Almost every day during quarantine Bob Stuth-Wade went to Proctor Lake and painted. “For years I saw nothing beautiful there until I began to see that seeing itself is beauty,” he said. “Proctor then became a place of practice, like the cushion I sit on to meditate each morning and night. The trees there have become companions and objects of devotion.
“Standing, rooted down, reaching up, stable and engaged with air and earth, they are my teachers. Standing, seeing, rooted in this moment, I am present because the intensity of painting outside demands it. The voice that says, ‘You can’t,’ surrenders to the doing. Experience inevitably, unpredictably, completes itself. Passing through insecurity to completion in fragile confidence is the joy of painting. This silent verity is my ever-present work.”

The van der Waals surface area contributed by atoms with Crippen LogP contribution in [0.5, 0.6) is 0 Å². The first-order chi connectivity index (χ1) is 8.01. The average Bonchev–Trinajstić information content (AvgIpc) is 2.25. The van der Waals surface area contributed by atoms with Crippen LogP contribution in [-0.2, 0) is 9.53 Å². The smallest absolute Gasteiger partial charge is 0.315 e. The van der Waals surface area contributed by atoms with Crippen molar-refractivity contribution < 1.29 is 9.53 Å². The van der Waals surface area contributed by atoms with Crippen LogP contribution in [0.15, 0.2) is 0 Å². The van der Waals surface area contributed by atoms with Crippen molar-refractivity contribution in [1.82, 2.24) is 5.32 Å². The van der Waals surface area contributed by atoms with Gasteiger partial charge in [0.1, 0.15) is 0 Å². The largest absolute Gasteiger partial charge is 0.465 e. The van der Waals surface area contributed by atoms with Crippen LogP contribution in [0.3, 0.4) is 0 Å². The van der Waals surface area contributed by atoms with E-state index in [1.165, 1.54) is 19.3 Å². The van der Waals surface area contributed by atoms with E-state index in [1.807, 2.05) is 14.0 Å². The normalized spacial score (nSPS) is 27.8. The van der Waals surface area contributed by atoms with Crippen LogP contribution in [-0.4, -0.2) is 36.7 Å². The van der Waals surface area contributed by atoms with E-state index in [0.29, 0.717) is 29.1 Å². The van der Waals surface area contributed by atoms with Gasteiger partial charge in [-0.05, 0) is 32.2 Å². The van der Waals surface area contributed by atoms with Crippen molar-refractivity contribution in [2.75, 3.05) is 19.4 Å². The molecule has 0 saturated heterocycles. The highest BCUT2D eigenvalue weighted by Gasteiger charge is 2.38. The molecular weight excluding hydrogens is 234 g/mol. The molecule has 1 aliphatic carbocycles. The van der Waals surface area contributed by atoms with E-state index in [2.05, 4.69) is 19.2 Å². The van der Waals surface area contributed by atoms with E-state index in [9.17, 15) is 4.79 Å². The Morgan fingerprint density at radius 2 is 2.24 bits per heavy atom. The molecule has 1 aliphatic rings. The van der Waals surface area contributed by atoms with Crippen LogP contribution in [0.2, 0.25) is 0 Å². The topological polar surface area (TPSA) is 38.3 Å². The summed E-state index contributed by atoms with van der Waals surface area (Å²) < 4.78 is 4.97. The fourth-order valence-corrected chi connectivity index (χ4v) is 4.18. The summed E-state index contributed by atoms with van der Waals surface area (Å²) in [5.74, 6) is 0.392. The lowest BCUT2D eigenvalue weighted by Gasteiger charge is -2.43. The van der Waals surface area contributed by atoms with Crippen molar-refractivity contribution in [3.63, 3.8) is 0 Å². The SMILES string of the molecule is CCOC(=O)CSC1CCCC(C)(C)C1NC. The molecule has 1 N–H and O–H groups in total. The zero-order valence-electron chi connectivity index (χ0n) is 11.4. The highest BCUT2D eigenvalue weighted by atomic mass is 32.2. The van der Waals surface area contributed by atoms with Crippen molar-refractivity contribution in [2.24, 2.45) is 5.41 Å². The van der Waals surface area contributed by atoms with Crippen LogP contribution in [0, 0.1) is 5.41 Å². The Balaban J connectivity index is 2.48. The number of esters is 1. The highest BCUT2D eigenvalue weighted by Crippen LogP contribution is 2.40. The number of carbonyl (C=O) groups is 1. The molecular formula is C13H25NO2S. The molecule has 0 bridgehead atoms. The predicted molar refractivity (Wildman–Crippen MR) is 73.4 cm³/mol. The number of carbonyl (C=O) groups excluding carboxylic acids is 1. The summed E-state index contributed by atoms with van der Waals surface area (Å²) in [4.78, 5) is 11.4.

Bob Stuth-Wade’s work has been written about by Eleanor Jones Harvey of the Smithsonian American Art Museum, Frederick Turner in American Arts Quarterly, Judy Deaton for The Grace Museum, and Rebecca Lawton for his recent Valley House catalogue.
Museum exhibitions include Jesuit Dallas Museum, The Grace Museum, and San Angelo Museum of Fine Arts.
His self-directed art education began under his mentor, Dallas artist Perry Nichols, when he was a student at Jesuit College Preparatory School of Dallas. His first solo exhibition was at Fairmount Gallery in Dallas in 1972 at age 18. “The Comfort of Trees” is Bob Stuth-Wade’s 11th solo exhibition since 1991 at Valley House Gallery (Dallas, Texas).
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